Mars Anomalies: indicaton of water stream on Sol 1843 taken on March 10 2009 at Gusev Crater on the northeast corner of the “Home Plate.”

Mars Anomalies: indicaton of water stream on Sol 1843 taken on March 10 2009 at Gusev Crater on the northeast corner of the “Home Plate” possible cause for the stones to move?

Spirit's View on Sol 1843 (Stereo) NASA's Mars Exploration Rover Spirit used its navigation camera to take the images that have been combined into this stereo, full-circle view of the rover's surroundings during the 1,843rd Martian day, or sol, of Spirit's surface mission (March 10, 2009). South is in the middle. North is at both ends. This view combines images from the left-eye and right-eye sides of the navigation camera. It appears three-dimensional when viewed through red-blue glasses with the red lens on the left. The rover had driven 36 centimeters downhill earlier on Sol 1854, but had not been able to get free of ruts in soft material that had become an obstacle to getting around the northeastern corner of the low plateau called

Spirit’s 3D View on Sol 1843 (Stereo)

NASA’s Mars Exploration Rover Spirit used its navigation camera to take the images that have been combined into this stereo, full-circle view of the rover’s surroundings during the 1,843rd Martian day, or sol, of Spirit’s surface mission (March 10, 2009). South is in the middle. North is at both ends.
This view combines images from the left-eye and right-eye sides of the navigation camera. It appears three-dimensional when viewed through red-blue glasses with the red lens on the left.
The rover had driven 36 centimeters downhill earlier on Sol 1854, but had not been able to get free of ruts in soft material that had become an obstacle to getting around the northeastern corner of the low plateau called “Home Plate.”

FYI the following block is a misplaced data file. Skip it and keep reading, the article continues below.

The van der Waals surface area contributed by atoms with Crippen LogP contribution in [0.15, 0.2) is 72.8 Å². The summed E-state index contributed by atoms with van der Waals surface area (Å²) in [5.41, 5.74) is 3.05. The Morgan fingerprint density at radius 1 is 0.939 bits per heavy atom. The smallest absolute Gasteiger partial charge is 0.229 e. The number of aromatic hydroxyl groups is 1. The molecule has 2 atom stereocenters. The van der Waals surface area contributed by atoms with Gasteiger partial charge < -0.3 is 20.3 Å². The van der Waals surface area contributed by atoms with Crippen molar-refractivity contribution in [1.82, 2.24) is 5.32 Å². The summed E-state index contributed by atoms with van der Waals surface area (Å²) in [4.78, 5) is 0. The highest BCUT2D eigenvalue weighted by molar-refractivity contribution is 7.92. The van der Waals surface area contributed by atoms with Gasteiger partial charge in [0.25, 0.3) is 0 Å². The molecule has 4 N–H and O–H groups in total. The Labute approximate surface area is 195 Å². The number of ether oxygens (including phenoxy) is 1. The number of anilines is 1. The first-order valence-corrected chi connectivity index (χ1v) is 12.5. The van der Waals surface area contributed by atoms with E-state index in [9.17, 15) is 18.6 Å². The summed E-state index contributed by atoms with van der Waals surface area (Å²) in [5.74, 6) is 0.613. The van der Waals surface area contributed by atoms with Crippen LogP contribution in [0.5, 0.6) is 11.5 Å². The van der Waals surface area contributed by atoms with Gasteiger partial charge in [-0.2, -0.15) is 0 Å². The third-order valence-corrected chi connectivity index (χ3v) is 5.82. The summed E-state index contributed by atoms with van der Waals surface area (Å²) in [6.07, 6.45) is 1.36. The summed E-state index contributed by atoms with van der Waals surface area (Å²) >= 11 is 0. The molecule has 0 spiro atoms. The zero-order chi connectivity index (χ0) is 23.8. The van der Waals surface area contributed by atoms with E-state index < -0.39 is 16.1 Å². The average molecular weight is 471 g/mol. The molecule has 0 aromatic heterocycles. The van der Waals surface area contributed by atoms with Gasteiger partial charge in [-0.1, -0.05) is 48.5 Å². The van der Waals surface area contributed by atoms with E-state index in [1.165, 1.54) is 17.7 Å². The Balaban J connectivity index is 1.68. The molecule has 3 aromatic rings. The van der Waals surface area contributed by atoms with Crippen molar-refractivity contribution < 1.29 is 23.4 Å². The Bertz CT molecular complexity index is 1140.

The Sol 1854 drive, following two others in the preceding four sols that also achieved little progress in the soft ground, prompted the rover team to switch to a plan of getting around Home Plate counterclockwise, instead of clockwise. The drive direction in subsequent sols was westward past the northern edge of Home Plate.
This view is presented as a cylindrical-perspective projection with geometric seam correction.

Source | Image Credit: NASA/JPL-Caltech
Browse Image | Medium Image (204 kB) | Large (1.0 MB)
Full Resolution (25.7 MB)


Water and ice on Mars

Destination: Gusev Crater
Google Scholar search: Water on Mars
Google scholar search: Ice panels Gusev Crater


Vast deposits of water appear to be trapped within the ice caps at the north and south poles of the planet Mars. Each summer, as temperatures increase, the caps shrink slightly as their contents skip straight from solid to gas form, but in the winter, cooler temperatures cause them to grow to latitudes as low as 45 degrees, or halfway to the equator. The caps are an average of 2 miles (3 kilometers) thick and, if completely melted, could cover the Martian surface with about 18 feet (5.6 meters) of water.

Scientists say more water may be frozen just beneath the surface, covered by the dry red dust that blankets the planet. Some high-latitude regions seem to boast patterned ground-shapes that may have formed as permafrost in the soil freezes and thaws over time. The European Space Agency’s Mars Express spacecraft captured images of sheets of ice in the cooler, shadowed bottoms of craters.

These images from the Phoenix Mars Lander show sublimation of ice in the trench informally called